For all the time, energy, and capital he was devoting to resolving this issue, it made sense when, in May, he signed a waiver delaying for six months the U.S. Embassy in Israel’s relocation to Jerusalem—a decision forced on him by a 1995 law requiring the president to transfer the U.S. mission to the holy city, but granting him the prerogative to postpone it for six months at a time on national security grounds. Every president has repeatedly exercised that right for the last 22 years. So, too, did Trump. There was no reason, after all, to infuriate the Palestinians and roil the rest of the Middle East with an inflammatory move that was sure to instigate controversy over a sensitive final-status issue, one of the key matters needed to be resolved to end the conflict, just as he was embarking on an uphill quest to succeed where his predecessors failed and rescue the moribund peace process.

Besides the priority most presidents place on promoting and maintaining stability in the world’s most turbulent region, recognizing Jerusalem as Israel’s capital right now, and under these conditions, makes little sense coming from the author of The Art of the Deal. “I don’t believe in giving away things for free,” Aaron David Miller, a veteran Middle East peace negotiator for multiple administrations, Democrat and Republican alike, told me last week. If Trump has something that Israel ostensibly really wants, then it is something he could use to extract a concession from the Israelis down the road as part of peace negotiations. Why just give it away now, for nothing in return? “This isn’t a transaction as much as it is an effort to make a point,” Miller said.

Trump will try to alleviate the damage caused by this decision, which will upend decades of U.S. foreign policy and undoubtedly create the perception the United States favors Israel in the conflict. “We are not taking a position on any final status issues, including the final boundaries or the resolution of contested parties. Those questions are up to the parties involved,” Trump said Wednesday, adding that he would support a two-state solution, if agreed to by both sides.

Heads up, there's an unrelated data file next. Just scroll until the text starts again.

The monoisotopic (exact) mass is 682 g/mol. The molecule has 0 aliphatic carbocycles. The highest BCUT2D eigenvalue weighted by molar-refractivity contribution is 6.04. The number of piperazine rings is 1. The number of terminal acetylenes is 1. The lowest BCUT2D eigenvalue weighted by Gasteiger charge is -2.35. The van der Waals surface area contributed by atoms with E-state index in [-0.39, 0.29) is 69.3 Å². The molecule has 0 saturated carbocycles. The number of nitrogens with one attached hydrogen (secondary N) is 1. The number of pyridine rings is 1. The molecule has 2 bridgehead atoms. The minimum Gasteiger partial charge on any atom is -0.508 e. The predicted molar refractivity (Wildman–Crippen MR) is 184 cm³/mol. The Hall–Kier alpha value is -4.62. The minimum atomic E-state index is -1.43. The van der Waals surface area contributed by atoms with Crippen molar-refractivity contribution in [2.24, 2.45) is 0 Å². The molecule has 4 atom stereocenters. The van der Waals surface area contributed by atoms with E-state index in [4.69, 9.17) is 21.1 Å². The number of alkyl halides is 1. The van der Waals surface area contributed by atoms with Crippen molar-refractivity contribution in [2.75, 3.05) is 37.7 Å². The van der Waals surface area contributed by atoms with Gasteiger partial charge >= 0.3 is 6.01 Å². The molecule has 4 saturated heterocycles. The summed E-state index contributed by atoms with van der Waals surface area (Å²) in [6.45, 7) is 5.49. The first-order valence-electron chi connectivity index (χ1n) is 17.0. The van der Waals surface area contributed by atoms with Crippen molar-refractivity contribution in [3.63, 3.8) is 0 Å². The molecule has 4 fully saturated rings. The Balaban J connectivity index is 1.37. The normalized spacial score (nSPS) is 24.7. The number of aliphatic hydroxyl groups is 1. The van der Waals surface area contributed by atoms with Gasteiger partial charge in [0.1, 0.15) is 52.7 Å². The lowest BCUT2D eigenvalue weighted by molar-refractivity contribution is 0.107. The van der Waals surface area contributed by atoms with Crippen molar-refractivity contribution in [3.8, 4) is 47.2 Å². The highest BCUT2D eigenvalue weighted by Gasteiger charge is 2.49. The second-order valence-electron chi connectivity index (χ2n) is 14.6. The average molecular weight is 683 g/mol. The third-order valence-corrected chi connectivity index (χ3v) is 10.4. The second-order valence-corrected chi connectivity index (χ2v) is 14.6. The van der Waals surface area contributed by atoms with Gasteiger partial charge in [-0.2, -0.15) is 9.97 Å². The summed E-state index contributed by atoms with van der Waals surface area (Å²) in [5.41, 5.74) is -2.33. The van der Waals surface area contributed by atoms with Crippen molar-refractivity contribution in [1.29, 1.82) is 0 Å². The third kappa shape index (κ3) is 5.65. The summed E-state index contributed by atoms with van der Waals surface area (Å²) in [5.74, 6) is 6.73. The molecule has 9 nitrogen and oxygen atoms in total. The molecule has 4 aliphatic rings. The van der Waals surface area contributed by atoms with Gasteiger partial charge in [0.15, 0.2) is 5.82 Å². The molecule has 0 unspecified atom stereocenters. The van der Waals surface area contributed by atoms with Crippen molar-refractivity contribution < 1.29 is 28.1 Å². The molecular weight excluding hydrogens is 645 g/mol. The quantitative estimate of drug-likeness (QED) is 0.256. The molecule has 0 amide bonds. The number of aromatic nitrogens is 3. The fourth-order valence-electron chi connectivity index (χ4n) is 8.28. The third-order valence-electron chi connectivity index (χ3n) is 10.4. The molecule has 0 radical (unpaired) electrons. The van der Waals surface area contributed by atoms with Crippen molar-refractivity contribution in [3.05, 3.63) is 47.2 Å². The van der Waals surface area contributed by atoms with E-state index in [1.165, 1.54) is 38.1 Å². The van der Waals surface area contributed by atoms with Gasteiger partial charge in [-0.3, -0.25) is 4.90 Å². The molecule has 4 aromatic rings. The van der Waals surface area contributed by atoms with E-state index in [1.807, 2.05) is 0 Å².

That is nothing new. “I’m looking at two states and one state, and I like the one that both sides like,” he said in February. The president also did not couple his announcement with assurances that a U.S. Embassy in Jerusalem will be in pre-1967 West Jerusalem—the part of the city that was Israeli before the Six-Day War, and which all viable peace plans have proposed that Israel retain.

But these moves likely won’t be enough to calm rising tensions. “Moving the U.S. Embassy is a dangerous step that provokes the feelings of Muslims around the world,” King Salman of Saudi Arabia told Trump in a phone call on Tuesday. King Abdullah II of Jordan similarly warned him that doing so would have “dangerous repercussions.” Shortly after Trump’s call with Arab leaders, Palestinian protestors already took to Bethlehem’s Manger Square and began burning pictures of the American president. One sign read: “Trump: Keep your populism away from Jerusalem.”

In the Tuesday briefing with reporters, a senior administration official said, “The president will reiterate how committed he is to peace. While we understand how some parties might react, we are still working on our plan which is not yet ready. We have time to get it right and see how people feel after this news is processed over the next period of time.” But that’s precisely why it was a mistake for Trump was to make this decision before having a peace plan ready: It robs the process of a period of calm. By the time Trump’s proposal for an accord is drafted—Kushner said this weekend it would come eventually, but gave no timetable—it may prove impossible to get both Israelis and Palestinians to the negotiating table.

But perhaps that’s the point, despite Trump’s assurances Wednesday that this move does not diminish his commitment to achieving Middle East peace. “The president may have really already written off the deal,” said Telhami, the UMD professor, “and is looking for a way out.”